- Registering and documenting the ship as required by national and international authorities
- Crewing, victualling, stores, spare parts, maintenance, and repairs
- Training the crew
- Arranging insurance and handling claims and recoveries
- Appointing surveyors
- Ensuring safety of the crew and engineering systems
- Ensuring the ship follows the time schedule, and a variety of other tasks designed to keep the ship running smoothly
In essence, the ship management ensures the vessel is equipped for the voyage in every way possible.
Ship registration plays a key role in the safety and security of maritime transit, as well as in the conservation and maintenance of the marine environment.
The general technique for identifying a ship’s nationality and controlling shipping is by its registration in a certain State. By associating a ship with a State, the ship registration system demonstrates that that State has the legal authority to safeguard that ship under international law.
The freedom of the high seas is a fundamental concept of public international law, as stated in the UN Convention on the Law of the Sea (Article 87). To balance this independence with the necessity to prevent unrest and corruption, international law has established a framework for maritime control.
Two Core Rules of this Framework:
The requirements to issue nationality by each State to ships for registration and granting the right to fly their flag (Article 91 of the UNCLOS).
The State must efficiently exercise its competence and control over ships flying its flag in administrative, technical, and social matters (article 94 of UNCLOS).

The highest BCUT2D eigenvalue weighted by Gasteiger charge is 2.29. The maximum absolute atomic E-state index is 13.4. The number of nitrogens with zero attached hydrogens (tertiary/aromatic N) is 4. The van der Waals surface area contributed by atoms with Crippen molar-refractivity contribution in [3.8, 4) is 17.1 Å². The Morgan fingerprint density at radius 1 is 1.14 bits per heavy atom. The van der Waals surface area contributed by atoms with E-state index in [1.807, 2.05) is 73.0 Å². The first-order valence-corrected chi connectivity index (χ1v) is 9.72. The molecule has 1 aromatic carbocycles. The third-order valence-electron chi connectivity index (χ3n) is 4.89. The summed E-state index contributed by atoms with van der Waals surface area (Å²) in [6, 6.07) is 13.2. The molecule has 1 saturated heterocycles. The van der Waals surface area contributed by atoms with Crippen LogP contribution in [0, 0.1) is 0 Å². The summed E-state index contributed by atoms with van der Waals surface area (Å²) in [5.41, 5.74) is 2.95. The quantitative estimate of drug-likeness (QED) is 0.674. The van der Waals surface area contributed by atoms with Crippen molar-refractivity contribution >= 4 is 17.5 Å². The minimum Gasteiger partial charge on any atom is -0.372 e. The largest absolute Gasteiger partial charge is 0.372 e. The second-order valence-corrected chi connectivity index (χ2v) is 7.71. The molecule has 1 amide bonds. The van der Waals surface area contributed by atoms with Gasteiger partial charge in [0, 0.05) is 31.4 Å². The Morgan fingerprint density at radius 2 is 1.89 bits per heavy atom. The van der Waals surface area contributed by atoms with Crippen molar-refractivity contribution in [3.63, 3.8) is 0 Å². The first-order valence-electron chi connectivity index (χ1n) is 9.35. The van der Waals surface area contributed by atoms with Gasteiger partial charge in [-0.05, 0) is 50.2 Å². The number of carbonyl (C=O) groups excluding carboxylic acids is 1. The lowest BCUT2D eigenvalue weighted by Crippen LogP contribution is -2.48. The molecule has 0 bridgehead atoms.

Article 91(1) of the UN Convention on the Law of the Sea recognizes each State’s authority to “establish the criteria for the issue of nationality and the right to fly its flag.”
The Management of Risk
Risk management is a common synonym for insurance, that emphasizes the core premise of all insurance, risk-sharing, with most people willing to invest a minimal amount to help the minority. Typically, the insurance company or mutual association represents the majority, while the insured represents the minority.
The sorts of liabilities that need to be taken into consideration by ship management encompass:
- loss or damage to a ship (hull insurance)
- loss or damage caused by a ship (third party risk of protection and compensation)
- other additional hazards, including loss of employees and strikes
Overall, ship operation and management encompasses many different aspects, and with globalization and the increase of trade by sea vessels it is important ships are managed efficiently and effectively.